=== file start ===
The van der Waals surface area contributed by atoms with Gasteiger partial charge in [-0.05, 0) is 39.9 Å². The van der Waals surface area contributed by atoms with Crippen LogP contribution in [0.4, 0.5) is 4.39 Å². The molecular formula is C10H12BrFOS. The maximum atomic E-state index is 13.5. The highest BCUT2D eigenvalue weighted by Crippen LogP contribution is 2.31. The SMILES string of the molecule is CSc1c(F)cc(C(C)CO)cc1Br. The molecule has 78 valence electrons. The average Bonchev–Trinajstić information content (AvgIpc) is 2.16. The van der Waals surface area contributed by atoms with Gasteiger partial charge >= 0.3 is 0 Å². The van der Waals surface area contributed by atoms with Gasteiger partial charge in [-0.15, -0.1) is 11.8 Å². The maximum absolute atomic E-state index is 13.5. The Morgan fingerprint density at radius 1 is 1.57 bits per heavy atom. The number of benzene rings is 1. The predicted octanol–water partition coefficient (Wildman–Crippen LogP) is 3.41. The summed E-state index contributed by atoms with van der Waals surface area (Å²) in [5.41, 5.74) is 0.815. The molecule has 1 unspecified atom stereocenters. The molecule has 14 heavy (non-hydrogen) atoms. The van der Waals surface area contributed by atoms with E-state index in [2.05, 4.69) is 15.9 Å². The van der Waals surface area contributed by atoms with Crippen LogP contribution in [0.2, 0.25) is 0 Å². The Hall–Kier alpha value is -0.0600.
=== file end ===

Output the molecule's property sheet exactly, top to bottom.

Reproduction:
The van der Waals surface area contributed by atoms with Gasteiger partial charge in [-0.05, 0) is 39.9 Å². The van der Waals surface area contributed by atoms with Crippen LogP contribution in [0.4, 0.5) is 4.39 Å². The molecular formula is C10H12BrFOS. The maximum atomic E-state index is 13.5. The highest BCUT2D eigenvalue weighted by Crippen LogP contribution is 2.31. The SMILES string of the molecule is CSc1c(F)cc(C(C)CO)cc1Br. The molecule has 78 valence electrons. The average Bonchev–Trinajstić information content (AvgIpc) is 2.16. The van der Waals surface area contributed by atoms with Gasteiger partial charge >= 0.3 is 0 Å². The van der Waals surface area contributed by atoms with Gasteiger partial charge in [-0.15, -0.1) is 11.8 Å². The maximum absolute atomic E-state index is 13.5. The Morgan fingerprint density at radius 1 is 1.57 bits per heavy atom. The number of benzene rings is 1. The predicted octanol–water partition coefficient (Wildman–Crippen LogP) is 3.41. The summed E-state index contributed by atoms with van der Waals surface area (Å²) in [5.41, 5.74) is 0.815. The molecule has 1 unspecified atom stereocenters. The molecule has 14 heavy (non-hydrogen) atoms. The van der Waals surface area contributed by atoms with E-state index in [2.05, 4.69) is 15.9 Å². The van der Waals surface area contributed by atoms with Crippen LogP contribution in [0.2, 0.25) is 0 Å². The Hall–Kier alpha value is -0.0600.